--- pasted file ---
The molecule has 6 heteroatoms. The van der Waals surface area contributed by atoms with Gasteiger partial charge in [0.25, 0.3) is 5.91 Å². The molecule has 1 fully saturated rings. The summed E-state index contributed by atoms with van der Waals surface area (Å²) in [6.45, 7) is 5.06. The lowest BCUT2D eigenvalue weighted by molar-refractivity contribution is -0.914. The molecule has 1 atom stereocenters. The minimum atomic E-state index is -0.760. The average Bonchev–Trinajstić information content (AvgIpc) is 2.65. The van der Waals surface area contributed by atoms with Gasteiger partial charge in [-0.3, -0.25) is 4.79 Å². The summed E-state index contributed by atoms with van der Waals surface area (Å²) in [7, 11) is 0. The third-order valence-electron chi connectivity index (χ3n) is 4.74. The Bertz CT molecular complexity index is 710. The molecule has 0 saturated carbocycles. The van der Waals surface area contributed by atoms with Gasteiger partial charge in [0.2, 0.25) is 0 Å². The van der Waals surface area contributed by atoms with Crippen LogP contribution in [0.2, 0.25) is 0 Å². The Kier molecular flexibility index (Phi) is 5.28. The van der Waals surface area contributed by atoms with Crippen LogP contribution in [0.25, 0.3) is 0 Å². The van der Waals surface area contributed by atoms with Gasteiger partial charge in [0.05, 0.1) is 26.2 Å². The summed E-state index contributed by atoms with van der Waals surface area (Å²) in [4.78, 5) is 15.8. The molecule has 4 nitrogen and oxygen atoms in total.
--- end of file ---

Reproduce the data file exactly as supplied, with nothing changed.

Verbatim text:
The molecule has 6 heteroatoms. The van der Waals surface area contributed by atoms with Gasteiger partial charge in [0.25, 0.3) is 5.91 Å². The molecule has 1 fully saturated rings. The summed E-state index contributed by atoms with van der Waals surface area (Å²) in [6.45, 7) is 5.06. The lowest BCUT2D eigenvalue weighted by molar-refractivity contribution is -0.914. The molecule has 1 atom stereocenters. The minimum atomic E-state index is -0.760. The average Bonchev–Trinajstić information content (AvgIpc) is 2.65. The van der Waals surface area contributed by atoms with Gasteiger partial charge in [-0.3, -0.25) is 4.79 Å². The summed E-state index contributed by atoms with van der Waals surface area (Å²) in [7, 11) is 0. The third-order valence-electron chi connectivity index (χ3n) is 4.74. The Bertz CT molecular complexity index is 710. The molecule has 0 saturated carbocycles. The van der Waals surface area contributed by atoms with Gasteiger partial charge in [0.2, 0.25) is 0 Å². The van der Waals surface area contributed by atoms with Crippen LogP contribution in [0.2, 0.25) is 0 Å². The Kier molecular flexibility index (Phi) is 5.28. The van der Waals surface area contributed by atoms with Crippen LogP contribution in [0.25, 0.3) is 0 Å². The van der Waals surface area contributed by atoms with Gasteiger partial charge in [0.05, 0.1) is 26.2 Å². The summed E-state index contributed by atoms with van der Waals surface area (Å²) in [4.78, 5) is 15.8. The molecule has 4 nitrogen and oxygen atoms in total.